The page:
The reason the Torah is so stringent about the mouth is described by King Solomon in Proverb (30:11-14): “There is a breed of men that brings a curse on its fathers And brings no blessing to its mothers, A breed that thinks itself pure, Though it is not washed of its filth; A breed so haughty of bearing, so supercilious; A breed whose teeth are swords, Whose jaws are knives, Ready to devour the poor of the land, The needy among men.” Basically, it leads to a very bitter end where all values have been dejected. The question that arises is if there a remedy to such a sin? A person would be so afflicted by learning about the seriousness of his sins that he may feel demoralized and give up.
Rav Chaim Shmuelovitz zt”l notes many examples in the Tanakh where a person sinned or failed in one area and as a result, suffered a great decline that destroyed their spiritual standing. A striking case is that of Orpah, the daughter-in-law of Naomi. When Naomi was returning to the land of Israel, both Ruth and Orpah were determined to stay with her and convert to Judaism. At this point, Orpah was on par with Ruth, equally willing to leave her homeland to join the Jewish Nation. However, after Naomi’s supplications for them to return, she could not withstand the
test and gave in and went back to Moav. Logically, Orpah should have still stand on a high spiritual level, just a little lower than Ruth. However, the Midrash recounts that on the very night, she sunk to the lowest levels of depravity. How could it be that she fell in such a dramatic way in one night? Rav Chaim explains that when she saw that she failed in the great test to join the Jewish people, she could not leave her sin behind and start afresh. She was greatly affected by her inability to stand up to challenges, and consequently lost all sense of balance and fell to the powers of the Yetser Hara. Rav Chaim Shmuelevitz cites another incident when a great man failed a challenge and recognized the danger of being completely ensnared by the Yetser Hara. The Prophet Shmuel instructed King Saul to decimate all of Amalek, however Saul left some animals and the Amalekite King Agag alive. Shmuel confronted him and told him that he had forfeited his right to the kingdom with this sin. After failing to exonerate himself Saul admitted his guilt but then made a strange request. “Please now honor me in front of the Sages of my people and the people of Israel…” It was surely not an attempt by Saul to feel better about himself. Moreover, Shmuel acceded to the request, indicating its validity.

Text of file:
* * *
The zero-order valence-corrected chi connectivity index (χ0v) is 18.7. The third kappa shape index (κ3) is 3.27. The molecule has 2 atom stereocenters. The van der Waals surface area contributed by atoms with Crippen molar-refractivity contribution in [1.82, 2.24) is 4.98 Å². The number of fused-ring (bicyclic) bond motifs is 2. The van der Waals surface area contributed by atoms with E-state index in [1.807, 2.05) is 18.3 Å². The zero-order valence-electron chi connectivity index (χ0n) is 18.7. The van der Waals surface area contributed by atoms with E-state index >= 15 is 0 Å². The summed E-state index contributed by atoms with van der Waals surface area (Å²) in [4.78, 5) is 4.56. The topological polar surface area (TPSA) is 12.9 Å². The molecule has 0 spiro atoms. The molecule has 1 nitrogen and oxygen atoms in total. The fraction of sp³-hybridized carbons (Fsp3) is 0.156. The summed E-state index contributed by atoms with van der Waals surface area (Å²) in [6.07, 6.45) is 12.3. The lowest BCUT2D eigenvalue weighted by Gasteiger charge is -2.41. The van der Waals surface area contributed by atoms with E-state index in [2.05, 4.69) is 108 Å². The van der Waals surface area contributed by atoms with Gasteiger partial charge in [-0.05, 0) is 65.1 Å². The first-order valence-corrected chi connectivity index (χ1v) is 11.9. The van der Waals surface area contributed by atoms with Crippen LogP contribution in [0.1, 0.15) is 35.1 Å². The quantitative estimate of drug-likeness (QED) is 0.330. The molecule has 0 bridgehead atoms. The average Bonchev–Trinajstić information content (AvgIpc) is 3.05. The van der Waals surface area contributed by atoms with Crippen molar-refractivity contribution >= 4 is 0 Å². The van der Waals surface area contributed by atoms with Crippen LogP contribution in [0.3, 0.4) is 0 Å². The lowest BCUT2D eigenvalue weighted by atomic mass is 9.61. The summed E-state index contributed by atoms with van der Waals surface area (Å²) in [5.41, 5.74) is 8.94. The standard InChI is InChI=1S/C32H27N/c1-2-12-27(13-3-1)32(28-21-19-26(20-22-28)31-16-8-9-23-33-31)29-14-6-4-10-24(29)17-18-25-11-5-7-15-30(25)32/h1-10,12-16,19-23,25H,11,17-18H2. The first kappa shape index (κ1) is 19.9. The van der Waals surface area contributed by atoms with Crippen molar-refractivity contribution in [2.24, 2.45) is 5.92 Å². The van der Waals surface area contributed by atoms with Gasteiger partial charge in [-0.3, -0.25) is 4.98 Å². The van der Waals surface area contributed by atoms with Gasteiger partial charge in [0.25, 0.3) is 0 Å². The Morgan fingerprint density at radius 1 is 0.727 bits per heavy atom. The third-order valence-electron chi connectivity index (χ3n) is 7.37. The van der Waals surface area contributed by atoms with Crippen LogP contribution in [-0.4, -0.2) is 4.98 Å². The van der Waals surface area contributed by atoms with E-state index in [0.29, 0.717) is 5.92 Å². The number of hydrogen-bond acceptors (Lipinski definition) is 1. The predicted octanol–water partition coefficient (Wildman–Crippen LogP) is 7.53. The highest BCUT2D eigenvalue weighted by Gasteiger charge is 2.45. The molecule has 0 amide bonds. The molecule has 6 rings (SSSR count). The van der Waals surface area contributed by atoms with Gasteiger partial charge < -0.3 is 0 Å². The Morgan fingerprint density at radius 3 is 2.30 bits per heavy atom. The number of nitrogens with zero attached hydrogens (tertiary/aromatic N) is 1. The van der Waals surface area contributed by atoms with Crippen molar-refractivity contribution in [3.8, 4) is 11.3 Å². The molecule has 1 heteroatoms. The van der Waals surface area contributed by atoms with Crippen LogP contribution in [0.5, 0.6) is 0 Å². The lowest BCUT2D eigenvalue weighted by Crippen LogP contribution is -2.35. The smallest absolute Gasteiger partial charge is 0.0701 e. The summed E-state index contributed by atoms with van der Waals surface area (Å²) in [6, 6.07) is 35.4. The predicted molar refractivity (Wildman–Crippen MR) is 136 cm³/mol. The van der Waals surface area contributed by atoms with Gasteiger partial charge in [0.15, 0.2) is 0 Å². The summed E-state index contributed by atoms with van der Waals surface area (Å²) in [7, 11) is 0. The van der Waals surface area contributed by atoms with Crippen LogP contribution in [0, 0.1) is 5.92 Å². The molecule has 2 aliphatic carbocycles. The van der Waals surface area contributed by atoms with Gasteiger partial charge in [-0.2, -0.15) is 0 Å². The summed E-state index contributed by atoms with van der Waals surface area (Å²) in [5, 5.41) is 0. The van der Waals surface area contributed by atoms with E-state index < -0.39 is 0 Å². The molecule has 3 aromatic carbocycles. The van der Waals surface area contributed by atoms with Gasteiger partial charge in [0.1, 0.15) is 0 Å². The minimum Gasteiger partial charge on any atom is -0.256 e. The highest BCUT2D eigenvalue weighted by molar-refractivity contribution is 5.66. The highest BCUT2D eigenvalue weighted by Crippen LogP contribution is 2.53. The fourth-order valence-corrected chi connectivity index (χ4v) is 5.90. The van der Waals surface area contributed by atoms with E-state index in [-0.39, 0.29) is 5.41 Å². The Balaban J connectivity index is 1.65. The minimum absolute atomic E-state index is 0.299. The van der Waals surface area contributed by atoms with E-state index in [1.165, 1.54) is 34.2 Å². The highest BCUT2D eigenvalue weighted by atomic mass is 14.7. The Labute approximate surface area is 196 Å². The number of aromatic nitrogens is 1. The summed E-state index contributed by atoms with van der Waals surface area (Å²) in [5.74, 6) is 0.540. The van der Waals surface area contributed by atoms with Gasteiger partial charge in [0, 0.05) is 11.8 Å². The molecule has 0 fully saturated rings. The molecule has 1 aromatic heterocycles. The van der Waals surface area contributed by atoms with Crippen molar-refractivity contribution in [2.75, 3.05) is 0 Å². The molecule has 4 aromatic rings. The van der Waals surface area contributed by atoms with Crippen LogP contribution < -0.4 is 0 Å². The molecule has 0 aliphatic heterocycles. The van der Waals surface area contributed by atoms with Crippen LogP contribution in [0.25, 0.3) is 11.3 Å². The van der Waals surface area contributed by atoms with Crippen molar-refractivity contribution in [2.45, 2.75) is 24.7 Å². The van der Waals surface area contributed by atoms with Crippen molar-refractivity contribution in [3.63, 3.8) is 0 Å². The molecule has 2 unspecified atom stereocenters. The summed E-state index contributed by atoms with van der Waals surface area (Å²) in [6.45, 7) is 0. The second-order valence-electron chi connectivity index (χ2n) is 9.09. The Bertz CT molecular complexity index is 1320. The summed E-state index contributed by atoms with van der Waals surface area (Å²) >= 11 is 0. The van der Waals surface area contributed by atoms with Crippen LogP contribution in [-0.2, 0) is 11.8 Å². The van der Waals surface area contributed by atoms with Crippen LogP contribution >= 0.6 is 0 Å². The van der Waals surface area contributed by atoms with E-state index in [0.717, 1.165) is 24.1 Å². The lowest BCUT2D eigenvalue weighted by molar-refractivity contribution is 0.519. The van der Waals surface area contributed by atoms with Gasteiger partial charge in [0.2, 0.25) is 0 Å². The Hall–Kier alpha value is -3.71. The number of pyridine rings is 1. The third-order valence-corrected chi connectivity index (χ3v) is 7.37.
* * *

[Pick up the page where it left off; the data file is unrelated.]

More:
Rav Chaim Shmuelevitz explains that Saul did not merely want honor, rather he knew that he was in danger of suffering a great fall and realized that he needed to strengthen himself immediately, so that he would not be adversely effected by his sin. Therefore, amidst this great spiritual fall he asked Shmuel to honor him and thereby help him maintain his sense of equilibrium and start afresh. Shmuel, despite his displeasure with Saul, consented to his request because he recognized its importance.
We also learn from the actions of Saul a strategy for how to prevent failure having a disastrous effect. When a person fails, he is likely to feel bad about himself and lose his sense of self-respect. When a person feels he is a failure he may give up and let himself low down. In order to prevent this pitfall, he must maintain the belief that despite his mistake Hashem is merciful and awaits his repentance. King Solomon illustrates the differentiation between a Tzadik and a commoner: “The righteous man falls seven times and rise back up.” Despite his setbacks the Tzadik will upsurge. These are the days of quarantine of the Metzora, a time to introvert and make Teshuva, then as magically as it appeared the disease disappears.
By Rabbi Shimon Fridmann * email@example.com * 305.985.3461